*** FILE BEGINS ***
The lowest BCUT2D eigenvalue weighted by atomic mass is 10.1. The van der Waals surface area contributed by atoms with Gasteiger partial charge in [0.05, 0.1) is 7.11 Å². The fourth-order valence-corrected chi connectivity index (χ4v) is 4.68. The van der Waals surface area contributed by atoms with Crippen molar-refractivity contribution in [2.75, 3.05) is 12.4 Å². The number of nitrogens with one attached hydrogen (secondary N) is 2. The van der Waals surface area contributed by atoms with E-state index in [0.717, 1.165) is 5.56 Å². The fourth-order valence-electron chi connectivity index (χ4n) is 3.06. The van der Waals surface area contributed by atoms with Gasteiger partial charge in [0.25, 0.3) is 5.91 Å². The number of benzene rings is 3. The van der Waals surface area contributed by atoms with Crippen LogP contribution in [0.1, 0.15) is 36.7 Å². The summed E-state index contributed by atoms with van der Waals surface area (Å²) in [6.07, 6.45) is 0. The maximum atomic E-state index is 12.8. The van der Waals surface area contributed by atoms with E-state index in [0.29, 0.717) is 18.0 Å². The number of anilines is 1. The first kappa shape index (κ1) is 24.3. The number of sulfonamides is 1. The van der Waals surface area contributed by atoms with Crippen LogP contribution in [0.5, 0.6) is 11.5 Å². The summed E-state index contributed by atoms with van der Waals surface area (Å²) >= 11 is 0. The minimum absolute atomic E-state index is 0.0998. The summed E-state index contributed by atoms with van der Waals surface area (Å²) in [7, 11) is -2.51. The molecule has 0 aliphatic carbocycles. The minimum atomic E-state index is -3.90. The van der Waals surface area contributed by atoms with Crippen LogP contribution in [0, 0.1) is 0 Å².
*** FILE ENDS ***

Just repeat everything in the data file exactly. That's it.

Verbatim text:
The lowest BCUT2D eigenvalue weighted by atomic mass is 10.1. The van der Waals surface area contributed by atoms with Gasteiger partial charge in [0.05, 0.1) is 7.11 Å². The fourth-order valence-corrected chi connectivity index (χ4v) is 4.68. The van der Waals surface area contributed by atoms with Crippen molar-refractivity contribution in [2.75, 3.05) is 12.4 Å². The number of nitrogens with one attached hydrogen (secondary N) is 2. The van der Waals surface area contributed by atoms with E-state index in [0.717, 1.165) is 5.56 Å². The fourth-order valence-electron chi connectivity index (χ4n) is 3.06. The van der Waals surface area contributed by atoms with Gasteiger partial charge in [0.25, 0.3) is 5.91 Å². The number of benzene rings is 3. The van der Waals surface area contributed by atoms with Crippen LogP contribution in [0.1, 0.15) is 36.7 Å². The summed E-state index contributed by atoms with van der Waals surface area (Å²) in [6.07, 6.45) is 0. The maximum atomic E-state index is 12.8. The van der Waals surface area contributed by atoms with E-state index in [0.29, 0.717) is 18.0 Å². The number of anilines is 1. The first kappa shape index (κ1) is 24.3. The number of sulfonamides is 1. The van der Waals surface area contributed by atoms with Crippen LogP contribution in [0.5, 0.6) is 11.5 Å². The summed E-state index contributed by atoms with van der Waals surface area (Å²) >= 11 is 0. The minimum absolute atomic E-state index is 0.0998. The summed E-state index contributed by atoms with van der Waals surface area (Å²) in [7, 11) is -2.51. The molecule has 0 aliphatic carbocycles. The minimum atomic E-state index is -3.90. The van der Waals surface area contributed by atoms with Crippen LogP contribution in [0, 0.1) is 0 Å².